Predictive validity

A type of criterion validity - to what extent can a procedure be used to predict some criterion


When do person confounds occur?

Person confounds occur when a variable seems to cause something because people who are high or low on this variable also happen to be high or low on some individual difference variable (e.g. demographics characteristic) that is associated with the outcome variable of interest.


When do operational confounds occur?

Operational confounds occur when a measure designed to assess a specific construct such as depression, memory, or foot size inadvertently measures something else as well.


What is a confound?

A threat to internal validity, that undermines a causal explanation


What is an artifact?

A threat to external validity, a by-product of testing procedure or sample that biases all results.
Unlike confounds, artifacts stay constant and are present in all groups


What are some artifacts?

Hawthorne effect, history effect, and selection bias/non-response bias


What is the Hawthorne effect?

That mere act of measurement changes the nature of something
- a form of participant reaction bias


Advantages to Surveys?

Quick and efficient
Large samples
Obtain public opinion almost immediately
Easy to use


Limitations of surveys?

Non-random sampling
Haphazard samples (availability and volunteer bias)
Question wording effects


Advantages of naturalistic observation?

Allows the study of issues not amenable to experimentation
Useful in the initial stages of investigation


Limitations of naturalistic observation?

Low internal validity
Time consuming
Hawthorne effect - threat to external validity


Advantages of participant observation?

It can be used in situations that otherwise might
be closed to scientific investigation


Limitations of participant observation?

The dual role of the researcher maximizes the chances for the observer to lose objectivity and allow personal biases to enter into the description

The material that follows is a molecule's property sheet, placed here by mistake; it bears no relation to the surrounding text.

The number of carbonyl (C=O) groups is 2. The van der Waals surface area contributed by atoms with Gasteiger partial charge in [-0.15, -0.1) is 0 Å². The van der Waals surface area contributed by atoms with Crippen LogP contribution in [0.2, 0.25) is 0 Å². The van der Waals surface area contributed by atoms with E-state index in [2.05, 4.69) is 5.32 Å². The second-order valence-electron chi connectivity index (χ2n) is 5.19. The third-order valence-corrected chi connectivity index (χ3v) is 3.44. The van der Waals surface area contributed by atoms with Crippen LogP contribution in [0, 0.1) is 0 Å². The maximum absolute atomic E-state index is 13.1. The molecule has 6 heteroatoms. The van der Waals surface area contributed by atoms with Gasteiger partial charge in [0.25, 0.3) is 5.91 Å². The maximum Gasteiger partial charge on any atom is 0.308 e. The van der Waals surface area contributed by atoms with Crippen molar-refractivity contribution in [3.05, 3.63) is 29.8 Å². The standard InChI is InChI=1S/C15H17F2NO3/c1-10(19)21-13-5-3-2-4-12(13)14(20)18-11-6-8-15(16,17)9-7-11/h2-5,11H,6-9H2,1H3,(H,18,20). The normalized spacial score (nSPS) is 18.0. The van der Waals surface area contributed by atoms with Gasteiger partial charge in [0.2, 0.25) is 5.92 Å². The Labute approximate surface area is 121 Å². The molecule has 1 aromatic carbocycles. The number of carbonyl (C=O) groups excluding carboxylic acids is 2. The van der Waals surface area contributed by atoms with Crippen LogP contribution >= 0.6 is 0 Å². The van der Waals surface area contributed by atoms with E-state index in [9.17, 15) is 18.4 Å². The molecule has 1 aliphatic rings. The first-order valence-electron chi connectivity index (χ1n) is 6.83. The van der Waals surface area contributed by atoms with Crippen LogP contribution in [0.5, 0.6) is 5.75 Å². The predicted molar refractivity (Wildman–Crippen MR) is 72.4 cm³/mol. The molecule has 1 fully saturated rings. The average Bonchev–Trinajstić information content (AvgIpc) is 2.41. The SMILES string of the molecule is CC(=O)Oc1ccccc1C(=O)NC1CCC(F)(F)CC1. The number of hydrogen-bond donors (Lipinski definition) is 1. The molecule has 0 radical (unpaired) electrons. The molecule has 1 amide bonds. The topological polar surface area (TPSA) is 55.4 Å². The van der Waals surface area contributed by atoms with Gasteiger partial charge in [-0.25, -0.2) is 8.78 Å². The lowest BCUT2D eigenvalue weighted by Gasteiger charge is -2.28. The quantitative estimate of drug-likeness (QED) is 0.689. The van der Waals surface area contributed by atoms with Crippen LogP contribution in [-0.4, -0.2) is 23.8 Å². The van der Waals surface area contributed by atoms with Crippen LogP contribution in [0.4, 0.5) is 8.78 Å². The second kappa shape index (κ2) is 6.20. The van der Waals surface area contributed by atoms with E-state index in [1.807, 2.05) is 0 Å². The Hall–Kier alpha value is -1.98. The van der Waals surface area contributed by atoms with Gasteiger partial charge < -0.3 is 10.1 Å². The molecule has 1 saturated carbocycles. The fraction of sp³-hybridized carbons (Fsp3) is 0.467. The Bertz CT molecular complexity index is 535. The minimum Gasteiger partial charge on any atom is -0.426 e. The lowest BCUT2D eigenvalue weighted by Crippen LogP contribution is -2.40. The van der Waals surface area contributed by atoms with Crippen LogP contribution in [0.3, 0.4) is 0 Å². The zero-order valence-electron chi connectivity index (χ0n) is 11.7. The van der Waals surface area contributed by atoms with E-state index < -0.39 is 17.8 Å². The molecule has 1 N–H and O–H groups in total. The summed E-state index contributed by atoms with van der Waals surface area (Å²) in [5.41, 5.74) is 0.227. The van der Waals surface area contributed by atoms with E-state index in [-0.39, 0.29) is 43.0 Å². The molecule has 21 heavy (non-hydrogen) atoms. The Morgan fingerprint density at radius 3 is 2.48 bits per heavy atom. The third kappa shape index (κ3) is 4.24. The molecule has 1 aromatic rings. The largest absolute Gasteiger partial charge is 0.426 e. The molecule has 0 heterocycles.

Advantages of longitudinal studies?

• Genuine changes and stability of some
characteristics observed
• Major points of change observed
• Temporal sequence
• Minimise age-cohort effects


Disadvantages of longitudinal studies?

• Time consuming and expensive
• Participant attrition – threat to validity


Advantages of cross-sectional studies?

• Relatively inexpensive and less time consuming • Low attrition rate


Disadvantages of cross-sectional studies?

• Cannot observe changes in individuals
• Insensitive to abrupt changes
• Age-Cohort effects


What are age-cohort effects in cross-sectional studies?

Cohort differences are confounded with age differences.

For example, measuring computer skills at different age points - Different exposure to computers


What is experimental mortality also known as? What's an example of a situation in which it is a problem?

Experimental mortality is also known as heterogenous attrition.

For example, in study on antipsychotics and schizophrenia, experimental group receive antipsychotics which produce side effects and also reduce potentially pleasurable symptoms such as schizophrenia. Hence, more drop out of the experimental group.
This becomes a threat to internal validity.


Individual difference confounds include...

Experimental mortality
Participant Reaction Bias (participant expectancies, participant reactance, evaluation apprehension)